A pitcher of water with a hand holding a honey wand overhead.
Illustration: Elise van Iterson

How to Make Fermented Drinks at Home, According to Antwerp Chef Barbara Serulus

The food journalist’s book “Fizz” is a practical beginner’s guide to brewing healthy, alcohol-free drinks within the confines of a kitchen
By Aileen Kwun
May 1, 2021
1 minute read

For her thirtieth birthday, some years ago, Antwerp-based food journalist and chef Barbara Serulus received a living, life-changing gift from a friend: a Scoby, short for “symbiotic culture of bacteria and yeast,” the spongy “tea mushroom” commonly used as a starter for kombucha. “My life did change because, from that moment on, fermented drinks have had me under their spell,” she writes in her book Fizz: The Beginner’s Guide to Making Natural, Non-Alcoholic Fermented Drinks (BIS Publishers). Illustrated with artwork by chef Elise van Iterson, it’s a thoroughly readable guide to fermentation, filled with entertaining historical anecdotes and practical tips, methods, and recipes.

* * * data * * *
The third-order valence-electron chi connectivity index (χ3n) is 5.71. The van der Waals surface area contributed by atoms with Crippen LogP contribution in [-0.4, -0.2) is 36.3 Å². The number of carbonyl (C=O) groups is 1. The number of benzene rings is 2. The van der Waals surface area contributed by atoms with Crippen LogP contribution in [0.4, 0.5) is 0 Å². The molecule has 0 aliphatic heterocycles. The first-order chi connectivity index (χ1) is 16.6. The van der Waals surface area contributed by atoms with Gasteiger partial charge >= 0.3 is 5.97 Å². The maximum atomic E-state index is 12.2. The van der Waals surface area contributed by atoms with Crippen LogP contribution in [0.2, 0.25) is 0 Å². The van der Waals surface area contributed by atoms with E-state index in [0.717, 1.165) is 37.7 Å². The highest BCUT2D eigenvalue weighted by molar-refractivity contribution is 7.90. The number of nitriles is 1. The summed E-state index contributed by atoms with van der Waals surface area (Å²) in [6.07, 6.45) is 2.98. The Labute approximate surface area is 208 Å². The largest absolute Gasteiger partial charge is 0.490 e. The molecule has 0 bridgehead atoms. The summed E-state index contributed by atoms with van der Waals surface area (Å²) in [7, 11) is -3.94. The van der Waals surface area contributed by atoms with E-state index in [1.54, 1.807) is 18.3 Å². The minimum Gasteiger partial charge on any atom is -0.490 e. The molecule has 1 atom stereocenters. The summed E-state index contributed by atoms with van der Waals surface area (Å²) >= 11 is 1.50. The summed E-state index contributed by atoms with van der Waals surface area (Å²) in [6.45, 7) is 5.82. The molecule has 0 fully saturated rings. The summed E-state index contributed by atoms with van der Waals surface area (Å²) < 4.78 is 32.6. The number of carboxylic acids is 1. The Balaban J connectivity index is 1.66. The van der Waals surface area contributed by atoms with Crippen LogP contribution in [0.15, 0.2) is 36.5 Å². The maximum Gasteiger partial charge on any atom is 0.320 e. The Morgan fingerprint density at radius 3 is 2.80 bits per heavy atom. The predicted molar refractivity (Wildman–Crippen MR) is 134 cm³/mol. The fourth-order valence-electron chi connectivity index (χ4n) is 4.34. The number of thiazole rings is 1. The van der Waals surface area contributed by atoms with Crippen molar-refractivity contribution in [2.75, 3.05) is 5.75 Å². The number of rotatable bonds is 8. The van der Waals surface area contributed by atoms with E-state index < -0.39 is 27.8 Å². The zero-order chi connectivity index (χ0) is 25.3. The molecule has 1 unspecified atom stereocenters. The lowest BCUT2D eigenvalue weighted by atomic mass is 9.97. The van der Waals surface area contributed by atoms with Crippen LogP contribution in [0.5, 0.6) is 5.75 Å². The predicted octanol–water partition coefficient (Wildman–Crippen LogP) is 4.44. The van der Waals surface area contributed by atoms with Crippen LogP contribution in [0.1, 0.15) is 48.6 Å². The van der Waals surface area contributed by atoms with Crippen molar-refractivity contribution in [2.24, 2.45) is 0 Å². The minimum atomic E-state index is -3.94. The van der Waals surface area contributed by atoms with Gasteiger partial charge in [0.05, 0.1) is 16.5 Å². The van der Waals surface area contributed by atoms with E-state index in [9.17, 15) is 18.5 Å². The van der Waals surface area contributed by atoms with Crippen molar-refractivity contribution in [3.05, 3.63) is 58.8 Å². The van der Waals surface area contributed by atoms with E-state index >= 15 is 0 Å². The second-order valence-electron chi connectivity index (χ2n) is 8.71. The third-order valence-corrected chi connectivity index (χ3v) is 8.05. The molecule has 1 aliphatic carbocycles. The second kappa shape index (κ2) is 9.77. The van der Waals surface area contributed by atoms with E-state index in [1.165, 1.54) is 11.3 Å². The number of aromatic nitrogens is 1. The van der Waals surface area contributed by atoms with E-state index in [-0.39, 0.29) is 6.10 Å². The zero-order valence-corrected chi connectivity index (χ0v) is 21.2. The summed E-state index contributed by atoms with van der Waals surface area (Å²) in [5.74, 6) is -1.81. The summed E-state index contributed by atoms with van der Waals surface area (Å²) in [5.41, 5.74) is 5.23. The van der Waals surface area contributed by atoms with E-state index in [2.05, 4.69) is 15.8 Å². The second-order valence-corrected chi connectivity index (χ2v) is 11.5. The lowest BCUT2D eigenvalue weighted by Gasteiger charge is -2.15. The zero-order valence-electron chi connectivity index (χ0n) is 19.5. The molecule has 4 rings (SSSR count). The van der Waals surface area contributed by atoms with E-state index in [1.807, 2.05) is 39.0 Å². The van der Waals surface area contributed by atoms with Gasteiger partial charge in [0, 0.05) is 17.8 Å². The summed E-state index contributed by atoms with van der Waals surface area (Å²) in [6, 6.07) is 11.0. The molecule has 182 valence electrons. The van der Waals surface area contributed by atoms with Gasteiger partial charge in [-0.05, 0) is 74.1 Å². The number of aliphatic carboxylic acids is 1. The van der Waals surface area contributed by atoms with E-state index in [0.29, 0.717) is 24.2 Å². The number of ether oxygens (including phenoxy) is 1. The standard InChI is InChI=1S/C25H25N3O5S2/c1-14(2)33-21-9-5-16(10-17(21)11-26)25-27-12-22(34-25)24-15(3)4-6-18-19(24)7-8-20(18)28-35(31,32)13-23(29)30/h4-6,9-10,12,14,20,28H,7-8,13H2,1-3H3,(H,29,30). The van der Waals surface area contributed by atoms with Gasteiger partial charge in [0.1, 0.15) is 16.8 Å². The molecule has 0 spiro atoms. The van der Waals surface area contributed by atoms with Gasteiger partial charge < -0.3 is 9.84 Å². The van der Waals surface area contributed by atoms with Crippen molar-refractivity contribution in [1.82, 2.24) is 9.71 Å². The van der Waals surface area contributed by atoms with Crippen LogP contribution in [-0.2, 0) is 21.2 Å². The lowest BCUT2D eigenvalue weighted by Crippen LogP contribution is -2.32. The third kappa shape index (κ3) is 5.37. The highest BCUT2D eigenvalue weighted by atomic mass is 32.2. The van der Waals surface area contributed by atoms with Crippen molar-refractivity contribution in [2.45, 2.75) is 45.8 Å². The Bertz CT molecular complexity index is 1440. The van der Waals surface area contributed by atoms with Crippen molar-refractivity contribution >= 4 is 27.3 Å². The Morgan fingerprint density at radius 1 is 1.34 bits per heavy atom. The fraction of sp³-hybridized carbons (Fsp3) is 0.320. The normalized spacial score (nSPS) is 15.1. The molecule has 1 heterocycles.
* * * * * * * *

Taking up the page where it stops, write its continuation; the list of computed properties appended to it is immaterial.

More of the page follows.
Serulus explores the topic across nine types of fermented drinks, ranging from dairy-based kefir, a sour drink she calls “milk champagne,” to kvass, an earthy Slavic brew made from stale rye bread. Aside from being easy to make at home, each sparkling concoction is packed with health-promoting properties—and also makes for a good mixer for cocktails, to which she’s dedicated an entire chapter, with zero guilt. As Serulus says, “Let’s just call it the retox after detox.”